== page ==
Nordic NATO Membership Sweden-Turkey Spat Means Finland Might Take Unilateral Route

After a right-wing extremist burned a copy of the Koran in Stockholm over the weekend, Ankara is even less likely to approve Sweden's NATO bid anytime soon. Finland has said it might have to move ahead on its own.
Swedish right-wing extremist Rasmus Paludan kicked the hornets' nest on Saturday.

Swedish right-wing extremist Rasmus Paludan kicked the hornets' nest on Saturday.

Foto: Fredrik Sandberg / TT / IMAGO

A few dozen people gathered on Saturday not far from the Turkish Embassy in Stockholm. Far from being a normal protest, it was a targeted provocation. The notorious right-wing extremist politician Rasmus Paludan set fire to a copy of the Koran.

Paludan, head of the Islamophobic party Stram Kurs (Hard Line), has both Danish and Swedish citizenship. He poses as a defender of basic rights and claims that his protests are aimed at countering what he claims are Turkish President Recep Tayyip Erdoğan’s efforts at influencing freedom of speech.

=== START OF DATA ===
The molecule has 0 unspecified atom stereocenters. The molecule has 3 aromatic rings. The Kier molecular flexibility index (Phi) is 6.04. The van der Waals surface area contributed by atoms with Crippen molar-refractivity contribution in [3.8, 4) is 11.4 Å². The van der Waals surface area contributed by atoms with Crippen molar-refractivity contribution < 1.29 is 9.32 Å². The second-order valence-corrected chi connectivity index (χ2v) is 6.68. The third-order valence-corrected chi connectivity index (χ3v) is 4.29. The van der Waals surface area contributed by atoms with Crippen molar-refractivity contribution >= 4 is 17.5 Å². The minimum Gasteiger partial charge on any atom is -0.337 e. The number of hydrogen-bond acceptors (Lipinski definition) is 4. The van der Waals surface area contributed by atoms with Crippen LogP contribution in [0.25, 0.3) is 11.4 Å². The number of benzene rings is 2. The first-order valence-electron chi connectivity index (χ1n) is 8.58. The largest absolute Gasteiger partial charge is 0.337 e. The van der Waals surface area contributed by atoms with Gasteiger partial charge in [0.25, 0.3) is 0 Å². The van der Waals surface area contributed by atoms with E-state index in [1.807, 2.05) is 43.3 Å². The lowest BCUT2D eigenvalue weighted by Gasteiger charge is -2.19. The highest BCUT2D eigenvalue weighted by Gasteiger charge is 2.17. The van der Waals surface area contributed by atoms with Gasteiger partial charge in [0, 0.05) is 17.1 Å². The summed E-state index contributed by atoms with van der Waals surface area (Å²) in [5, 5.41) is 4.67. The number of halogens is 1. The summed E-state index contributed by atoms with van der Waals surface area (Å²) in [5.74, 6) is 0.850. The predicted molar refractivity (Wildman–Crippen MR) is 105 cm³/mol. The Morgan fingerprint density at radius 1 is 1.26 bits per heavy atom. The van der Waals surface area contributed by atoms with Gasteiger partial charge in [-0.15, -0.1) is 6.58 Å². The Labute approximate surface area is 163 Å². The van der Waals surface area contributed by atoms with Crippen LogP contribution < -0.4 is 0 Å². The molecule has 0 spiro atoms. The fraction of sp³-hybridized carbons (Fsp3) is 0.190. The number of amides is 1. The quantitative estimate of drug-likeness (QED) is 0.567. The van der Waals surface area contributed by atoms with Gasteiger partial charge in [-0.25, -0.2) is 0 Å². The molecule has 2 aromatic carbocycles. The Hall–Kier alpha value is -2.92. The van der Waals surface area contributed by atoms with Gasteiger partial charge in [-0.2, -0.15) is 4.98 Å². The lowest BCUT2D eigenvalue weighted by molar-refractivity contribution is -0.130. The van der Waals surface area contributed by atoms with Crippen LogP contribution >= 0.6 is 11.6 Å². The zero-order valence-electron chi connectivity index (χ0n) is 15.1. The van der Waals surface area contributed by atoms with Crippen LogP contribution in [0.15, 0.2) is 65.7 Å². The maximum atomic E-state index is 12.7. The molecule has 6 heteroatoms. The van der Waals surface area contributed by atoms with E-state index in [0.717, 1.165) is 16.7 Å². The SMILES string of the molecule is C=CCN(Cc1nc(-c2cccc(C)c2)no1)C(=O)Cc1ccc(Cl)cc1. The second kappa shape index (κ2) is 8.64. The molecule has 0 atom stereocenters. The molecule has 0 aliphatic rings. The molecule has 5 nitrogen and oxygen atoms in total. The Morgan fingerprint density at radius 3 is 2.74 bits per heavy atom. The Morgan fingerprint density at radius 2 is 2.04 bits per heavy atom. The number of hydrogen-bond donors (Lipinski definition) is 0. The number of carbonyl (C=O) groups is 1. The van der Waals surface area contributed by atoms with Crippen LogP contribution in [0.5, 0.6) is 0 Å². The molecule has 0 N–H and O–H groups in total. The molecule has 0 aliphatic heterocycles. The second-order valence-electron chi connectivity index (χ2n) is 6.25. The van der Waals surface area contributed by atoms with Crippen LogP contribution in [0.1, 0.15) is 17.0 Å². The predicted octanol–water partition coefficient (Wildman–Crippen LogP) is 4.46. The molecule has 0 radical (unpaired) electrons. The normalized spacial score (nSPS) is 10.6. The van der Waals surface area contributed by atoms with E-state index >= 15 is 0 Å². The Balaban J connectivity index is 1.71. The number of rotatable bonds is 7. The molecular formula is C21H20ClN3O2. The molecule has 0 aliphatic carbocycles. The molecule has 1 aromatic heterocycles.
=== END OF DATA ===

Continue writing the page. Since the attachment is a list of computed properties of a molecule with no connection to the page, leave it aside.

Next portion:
His Saturday stunt triggered furious reactions from across the Muslim world. Turkey also immediately condemned the burning of the Koran, calling it an "anti-Islam act, which targets Muslims and insults our sacred values." It was, in short, immediately clear that Paludan’s "protest" would have far-reaching political consequences.

On Monday, Erdoğan went a step further, saying that the Swedish government cannot count on Turkish support for its efforts to join NATO. "It is clear that those who allowed such vileness to take place in front of our embassy can no longer expect any charity from us regarding their NATO membership application," Erdoğan said.